MINING Minister John Pundari is angry over comments by Chairman of Barrick Gold Peter Munk that “gang rape is a cultural habit” in the Porgera gold mine area which had been attracting international attention particularly among the NGOs in Canada.
But Barrick Gold which owns majority shares and is also the operator said at the weekend that the Canadian newspaper ’Globe and Mail’ which reported the issue had taken Mr Munk’s comments out of context and reported only a small portion of the whole interview.
Mr Pundari said the comments were unwelcomed and insensitive.
It was reported in the Post-Courier on Tuesday January 18. that police had began arresting terminated employees of Barrick at the Porgera Mine who were implicated in alleged sexual assaults against women.
“Barrick conducted its investigations and subsequently invited the Chief Ombudsmen and the Police Commissioner to conduct their own investigations into these allegations of human rights abuse and the Police chief was very vocal and firm with the issue and those involved,” Mr Pundari said.
Mr Munk, the founder of Barrick commented in Globe and Mail in defence of his company by stating that firstly, it would be impossible to police the behaviour of 5,500 employees and secondly, that it was so particular in countries “where gang rape is a cultural habit.”
Mr Pundari said Mr Munk comments that this was a cultural habit was totally insensitive and disrespectful to the country that Barrick operated in.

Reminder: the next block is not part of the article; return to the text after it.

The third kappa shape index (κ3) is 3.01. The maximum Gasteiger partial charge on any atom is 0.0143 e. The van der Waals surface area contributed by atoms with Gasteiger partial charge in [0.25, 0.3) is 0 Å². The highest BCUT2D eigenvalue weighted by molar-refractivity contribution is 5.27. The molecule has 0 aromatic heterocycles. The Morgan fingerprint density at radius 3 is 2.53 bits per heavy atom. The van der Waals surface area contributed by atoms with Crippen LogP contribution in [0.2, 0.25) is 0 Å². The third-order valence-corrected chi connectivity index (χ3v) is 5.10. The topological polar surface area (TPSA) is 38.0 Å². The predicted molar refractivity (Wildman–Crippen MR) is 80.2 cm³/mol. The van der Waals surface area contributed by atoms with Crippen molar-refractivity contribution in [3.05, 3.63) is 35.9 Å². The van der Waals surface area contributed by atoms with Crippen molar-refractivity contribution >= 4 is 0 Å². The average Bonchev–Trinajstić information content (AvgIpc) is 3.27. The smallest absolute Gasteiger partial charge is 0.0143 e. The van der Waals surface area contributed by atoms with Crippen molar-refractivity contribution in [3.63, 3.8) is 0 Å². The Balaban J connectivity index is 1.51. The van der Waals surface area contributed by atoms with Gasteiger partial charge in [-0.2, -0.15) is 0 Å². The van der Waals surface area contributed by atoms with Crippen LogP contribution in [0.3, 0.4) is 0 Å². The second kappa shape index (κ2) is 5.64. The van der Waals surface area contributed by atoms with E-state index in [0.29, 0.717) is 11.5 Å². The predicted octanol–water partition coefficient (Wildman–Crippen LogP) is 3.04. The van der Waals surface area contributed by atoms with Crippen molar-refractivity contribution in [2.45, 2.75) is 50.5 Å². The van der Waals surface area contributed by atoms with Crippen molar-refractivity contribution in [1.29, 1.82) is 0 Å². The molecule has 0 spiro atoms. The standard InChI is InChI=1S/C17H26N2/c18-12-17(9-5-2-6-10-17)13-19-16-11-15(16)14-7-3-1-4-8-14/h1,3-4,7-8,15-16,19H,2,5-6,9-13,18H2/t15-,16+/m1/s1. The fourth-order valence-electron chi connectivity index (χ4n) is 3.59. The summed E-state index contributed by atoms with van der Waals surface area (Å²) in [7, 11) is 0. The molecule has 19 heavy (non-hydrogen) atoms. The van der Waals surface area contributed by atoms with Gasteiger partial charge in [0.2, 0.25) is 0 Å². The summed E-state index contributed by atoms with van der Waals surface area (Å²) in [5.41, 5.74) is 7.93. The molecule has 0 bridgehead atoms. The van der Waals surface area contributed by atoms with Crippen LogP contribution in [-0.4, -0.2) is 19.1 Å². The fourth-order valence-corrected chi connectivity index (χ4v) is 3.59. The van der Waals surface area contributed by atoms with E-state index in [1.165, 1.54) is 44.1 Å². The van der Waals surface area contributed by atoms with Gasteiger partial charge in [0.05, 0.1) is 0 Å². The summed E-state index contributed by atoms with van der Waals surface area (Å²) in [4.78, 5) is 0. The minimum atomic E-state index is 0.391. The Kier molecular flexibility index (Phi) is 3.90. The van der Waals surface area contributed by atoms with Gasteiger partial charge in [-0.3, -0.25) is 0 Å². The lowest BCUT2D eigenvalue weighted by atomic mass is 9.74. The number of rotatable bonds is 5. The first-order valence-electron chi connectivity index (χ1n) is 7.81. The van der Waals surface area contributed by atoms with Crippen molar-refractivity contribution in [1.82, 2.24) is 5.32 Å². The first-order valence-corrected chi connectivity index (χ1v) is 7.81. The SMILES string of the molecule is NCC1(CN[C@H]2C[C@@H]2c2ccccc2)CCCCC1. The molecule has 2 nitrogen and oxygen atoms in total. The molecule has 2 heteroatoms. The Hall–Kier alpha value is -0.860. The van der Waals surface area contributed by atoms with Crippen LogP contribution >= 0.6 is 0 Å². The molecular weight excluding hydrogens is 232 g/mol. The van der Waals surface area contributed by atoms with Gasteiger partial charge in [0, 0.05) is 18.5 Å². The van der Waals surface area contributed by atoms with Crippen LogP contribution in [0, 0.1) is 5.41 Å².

Barrick Gold’s Australia-Pacific President, Gary Halverson, said at the weekend that the recent comments attributed to Mr Munk did not fully represent his complete view on the subject of human rights and the Porgera Joint Venture.
Mr Halverson said that Mr Munk strongly condemned the allegations of rape as unacceptable to Barrick, and expressed his desire to see anyone guilty of such a crime brought to justice.
“During the interview with the Globe and Mail Mr Munk repeatedly condemned human rights abuses, but regrettably, only a small portion of this conversation was included in the resulting article.
“I can reassure the people of Papua New Guinea that everyone at Barrick, from the chairman to our frontline employees, condemns human rights abuses in the strongest possible terms. Such behavior is completely incompatible with our values, and our commitment to responsible mining with respect for human rights and human dignity.”
“We fully acknowledge that such abuses are as unacceptable to the peoples of Papua New Guinea as they are to us, and we recognise the deep respect with which women are held within traditional PNG society.”
“Furthermore, we have publicly applauded the response of PNG authorities to these matters, and our officers in PNG continue to work closely with police and others in their work in this regard.”
Mr Halverson said that the company continued to advance and implement a wide range of measures to ensure human rights compliance at the Porgera Joint Venture.
“To help address this problem, Barrick and the Porgera Joint Venture are funding research and expanding services for victims of violence through the creation of an independent Women’s Welfare Liaison Officer based in the Porgera community.”
“We are also evaluating further initiatives aimed at tackling violence against women in the country,” he said.
“Everywhere in the world where Barrick Gold operates, we remain fully committed to a zero tolerance policy when it comes to human rights abuses,” Mr Halverson said.